Be different. Be unoriginal.

There's a myth about original solutions: they're original.

One of the most famous product launches in recent history is the first iPhone. If you recall, Steve Jobs starts with three unoriginal ideas: the phone, a music player, and an internet device. He then presents the idea that they could be in the same machine. How original, right? Yes! (except for all the many devices before it that did those three things).

Not but three years later, he did again with the iPad. He turns to reveal the iPad, a tablet like no other (except for the many tablets launched almost a decade earlier that did similar things). What was so original about the iPhone and the iPad? Implementation and timing. 

Apple didn't invent the computer, the laptop, the smartphone, or the tablet. They just implemented it better than anyone else and timed it perfectly.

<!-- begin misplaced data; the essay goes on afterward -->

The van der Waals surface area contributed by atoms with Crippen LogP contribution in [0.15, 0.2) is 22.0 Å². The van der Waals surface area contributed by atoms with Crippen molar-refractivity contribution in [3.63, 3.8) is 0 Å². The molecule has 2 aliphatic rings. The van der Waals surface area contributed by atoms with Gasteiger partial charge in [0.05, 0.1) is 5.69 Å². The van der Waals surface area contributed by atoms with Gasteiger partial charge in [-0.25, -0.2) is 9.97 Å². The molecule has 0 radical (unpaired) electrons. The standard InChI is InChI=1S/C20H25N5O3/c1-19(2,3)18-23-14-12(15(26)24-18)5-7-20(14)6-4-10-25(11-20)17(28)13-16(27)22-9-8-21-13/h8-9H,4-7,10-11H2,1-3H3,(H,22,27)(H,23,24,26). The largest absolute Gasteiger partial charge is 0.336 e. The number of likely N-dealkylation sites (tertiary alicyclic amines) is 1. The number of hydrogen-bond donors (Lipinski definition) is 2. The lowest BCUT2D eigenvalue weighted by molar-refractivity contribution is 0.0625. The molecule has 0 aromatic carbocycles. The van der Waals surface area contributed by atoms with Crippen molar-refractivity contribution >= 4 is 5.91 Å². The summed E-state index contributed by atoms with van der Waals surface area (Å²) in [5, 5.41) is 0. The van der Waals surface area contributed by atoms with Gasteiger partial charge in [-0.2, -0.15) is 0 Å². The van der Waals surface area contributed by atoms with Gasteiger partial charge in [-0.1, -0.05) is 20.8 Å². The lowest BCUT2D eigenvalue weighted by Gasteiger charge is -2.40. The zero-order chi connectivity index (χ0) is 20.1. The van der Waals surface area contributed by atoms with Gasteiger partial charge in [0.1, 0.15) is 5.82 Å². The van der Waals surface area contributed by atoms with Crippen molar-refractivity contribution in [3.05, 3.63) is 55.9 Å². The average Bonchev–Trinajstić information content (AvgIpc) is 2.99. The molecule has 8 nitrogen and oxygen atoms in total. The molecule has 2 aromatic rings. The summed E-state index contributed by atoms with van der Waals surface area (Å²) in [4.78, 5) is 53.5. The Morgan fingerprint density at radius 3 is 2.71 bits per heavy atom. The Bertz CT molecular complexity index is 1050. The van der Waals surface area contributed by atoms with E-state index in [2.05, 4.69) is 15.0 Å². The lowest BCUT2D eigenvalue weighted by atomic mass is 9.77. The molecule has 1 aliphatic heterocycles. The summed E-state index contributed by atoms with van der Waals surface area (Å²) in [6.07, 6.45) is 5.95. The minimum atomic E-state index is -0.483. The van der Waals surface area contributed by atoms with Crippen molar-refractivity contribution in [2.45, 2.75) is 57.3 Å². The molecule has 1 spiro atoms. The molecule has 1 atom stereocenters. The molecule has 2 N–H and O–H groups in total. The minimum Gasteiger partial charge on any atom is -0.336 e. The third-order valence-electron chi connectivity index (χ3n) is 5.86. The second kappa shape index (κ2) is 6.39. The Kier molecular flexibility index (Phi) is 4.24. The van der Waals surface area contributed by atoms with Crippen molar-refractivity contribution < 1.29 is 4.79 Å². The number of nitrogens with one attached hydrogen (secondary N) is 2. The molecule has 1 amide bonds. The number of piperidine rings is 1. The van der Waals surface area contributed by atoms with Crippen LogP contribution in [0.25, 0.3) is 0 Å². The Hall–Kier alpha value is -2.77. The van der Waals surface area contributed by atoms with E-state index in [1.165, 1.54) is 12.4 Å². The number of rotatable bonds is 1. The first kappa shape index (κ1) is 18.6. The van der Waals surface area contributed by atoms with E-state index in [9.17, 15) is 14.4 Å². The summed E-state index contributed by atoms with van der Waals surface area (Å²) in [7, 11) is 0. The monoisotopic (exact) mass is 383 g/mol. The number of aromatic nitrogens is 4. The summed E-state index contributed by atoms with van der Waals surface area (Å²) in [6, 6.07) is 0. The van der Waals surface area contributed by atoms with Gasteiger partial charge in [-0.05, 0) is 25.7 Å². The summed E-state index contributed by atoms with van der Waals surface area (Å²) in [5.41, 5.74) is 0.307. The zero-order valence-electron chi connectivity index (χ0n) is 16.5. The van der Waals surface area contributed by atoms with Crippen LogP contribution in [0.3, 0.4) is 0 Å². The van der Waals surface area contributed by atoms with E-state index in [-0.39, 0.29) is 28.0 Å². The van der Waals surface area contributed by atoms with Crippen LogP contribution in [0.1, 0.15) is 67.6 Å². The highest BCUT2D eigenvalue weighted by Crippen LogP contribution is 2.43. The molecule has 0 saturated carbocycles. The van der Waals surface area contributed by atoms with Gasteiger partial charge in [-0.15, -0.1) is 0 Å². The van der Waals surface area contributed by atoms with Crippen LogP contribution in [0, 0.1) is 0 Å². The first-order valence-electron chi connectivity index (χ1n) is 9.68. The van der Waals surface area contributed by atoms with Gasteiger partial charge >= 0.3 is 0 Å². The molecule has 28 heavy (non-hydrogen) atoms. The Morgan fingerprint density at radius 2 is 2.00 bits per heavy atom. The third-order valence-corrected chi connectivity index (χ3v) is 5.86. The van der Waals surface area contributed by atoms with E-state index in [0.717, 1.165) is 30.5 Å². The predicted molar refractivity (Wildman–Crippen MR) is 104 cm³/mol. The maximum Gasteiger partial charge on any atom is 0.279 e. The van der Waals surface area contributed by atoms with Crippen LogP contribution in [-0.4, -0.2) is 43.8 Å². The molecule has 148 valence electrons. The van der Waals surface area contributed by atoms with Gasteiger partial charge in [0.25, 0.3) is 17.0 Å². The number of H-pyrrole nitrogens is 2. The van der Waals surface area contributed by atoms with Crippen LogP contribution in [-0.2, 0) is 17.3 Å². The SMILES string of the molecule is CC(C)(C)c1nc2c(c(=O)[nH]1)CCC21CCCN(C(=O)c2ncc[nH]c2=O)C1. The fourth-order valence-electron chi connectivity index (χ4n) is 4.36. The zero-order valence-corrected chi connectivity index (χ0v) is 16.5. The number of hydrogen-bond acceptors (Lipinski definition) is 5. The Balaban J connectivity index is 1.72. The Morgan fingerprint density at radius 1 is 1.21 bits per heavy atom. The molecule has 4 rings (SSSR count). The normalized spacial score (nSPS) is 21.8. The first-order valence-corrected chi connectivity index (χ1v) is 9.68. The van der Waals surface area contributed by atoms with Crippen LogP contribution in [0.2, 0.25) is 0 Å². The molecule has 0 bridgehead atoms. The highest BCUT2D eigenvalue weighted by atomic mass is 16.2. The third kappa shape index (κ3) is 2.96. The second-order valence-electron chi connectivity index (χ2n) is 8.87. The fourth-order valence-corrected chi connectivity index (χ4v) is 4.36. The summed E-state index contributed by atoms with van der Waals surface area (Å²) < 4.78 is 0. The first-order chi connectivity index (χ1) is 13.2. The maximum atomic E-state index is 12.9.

On one end of a pendulum exists "different." On the other end: "ordinary." As humans, we love both. We love what's familiar but different. The fine line we walk between the two is what creates excitement. However, when we cross that line too soon or without care, we can go from excitement, fulfillment, and enthusiasm to frustration, uncertainty, and fear in a heartbeat (quite literally). 

The dance is one of pragmatism: it's a slow evolution from the waltz to a grind. While different is risky, it's exciting. While unoriginal is boring, it's familiar. 

So, be different and unoriginal.